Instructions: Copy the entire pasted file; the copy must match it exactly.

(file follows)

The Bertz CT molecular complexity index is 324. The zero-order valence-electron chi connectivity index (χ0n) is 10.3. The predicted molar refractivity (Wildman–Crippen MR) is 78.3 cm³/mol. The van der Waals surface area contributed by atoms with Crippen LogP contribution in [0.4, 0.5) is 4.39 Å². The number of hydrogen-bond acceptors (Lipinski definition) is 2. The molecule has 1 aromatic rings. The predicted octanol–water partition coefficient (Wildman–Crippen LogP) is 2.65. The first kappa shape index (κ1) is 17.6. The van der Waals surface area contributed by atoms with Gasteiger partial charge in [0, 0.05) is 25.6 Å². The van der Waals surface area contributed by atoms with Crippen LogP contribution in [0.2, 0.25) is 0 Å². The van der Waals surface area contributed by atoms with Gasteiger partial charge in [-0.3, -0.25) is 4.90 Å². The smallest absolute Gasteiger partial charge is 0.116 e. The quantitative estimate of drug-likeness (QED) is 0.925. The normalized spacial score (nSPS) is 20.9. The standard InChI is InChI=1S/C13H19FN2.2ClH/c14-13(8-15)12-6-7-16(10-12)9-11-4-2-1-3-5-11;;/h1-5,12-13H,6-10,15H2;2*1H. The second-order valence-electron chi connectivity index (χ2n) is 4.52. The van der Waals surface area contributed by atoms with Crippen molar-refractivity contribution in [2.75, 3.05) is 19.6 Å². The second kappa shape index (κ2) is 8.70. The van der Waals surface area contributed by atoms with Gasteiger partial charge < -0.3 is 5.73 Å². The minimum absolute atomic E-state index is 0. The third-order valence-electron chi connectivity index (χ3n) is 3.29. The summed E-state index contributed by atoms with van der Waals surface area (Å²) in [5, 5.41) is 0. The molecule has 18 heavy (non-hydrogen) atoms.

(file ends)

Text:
The Bertz CT molecular complexity index is 324. The zero-order valence-electron chi connectivity index (χ0n) is 10.3. The predicted molar refractivity (Wildman–Crippen MR) is 78.3 cm³/mol. The van der Waals surface area contributed by atoms with Crippen LogP contribution in [0.4, 0.5) is 4.39 Å². The number of hydrogen-bond acceptors (Lipinski definition) is 2. The molecule has 1 aromatic rings. The predicted octanol–water partition coefficient (Wildman–Crippen LogP) is 2.65. The first kappa shape index (κ1) is 17.6. The van der Waals surface area contributed by atoms with Gasteiger partial charge in [0, 0.05) is 25.6 Å². The van der Waals surface area contributed by atoms with Crippen LogP contribution in [0.2, 0.25) is 0 Å². The van der Waals surface area contributed by atoms with Gasteiger partial charge in [-0.3, -0.25) is 4.90 Å². The smallest absolute Gasteiger partial charge is 0.116 e. The quantitative estimate of drug-likeness (QED) is 0.925. The normalized spacial score (nSPS) is 20.9. The standard InChI is InChI=1S/C13H19FN2.2ClH/c14-13(8-15)12-6-7-16(10-12)9-11-4-2-1-3-5-11;;/h1-5,12-13H,6-10,15H2;2*1H. The second-order valence-electron chi connectivity index (χ2n) is 4.52. The van der Waals surface area contributed by atoms with Crippen molar-refractivity contribution in [2.75, 3.05) is 19.6 Å². The second kappa shape index (κ2) is 8.70. The van der Waals surface area contributed by atoms with Gasteiger partial charge < -0.3 is 5.73 Å². The minimum absolute atomic E-state index is 0. The third-order valence-electron chi connectivity index (χ3n) is 3.29. The summed E-state index contributed by atoms with van der Waals surface area (Å²) in [5, 5.41) is 0. The molecule has 18 heavy (non-hydrogen) atoms.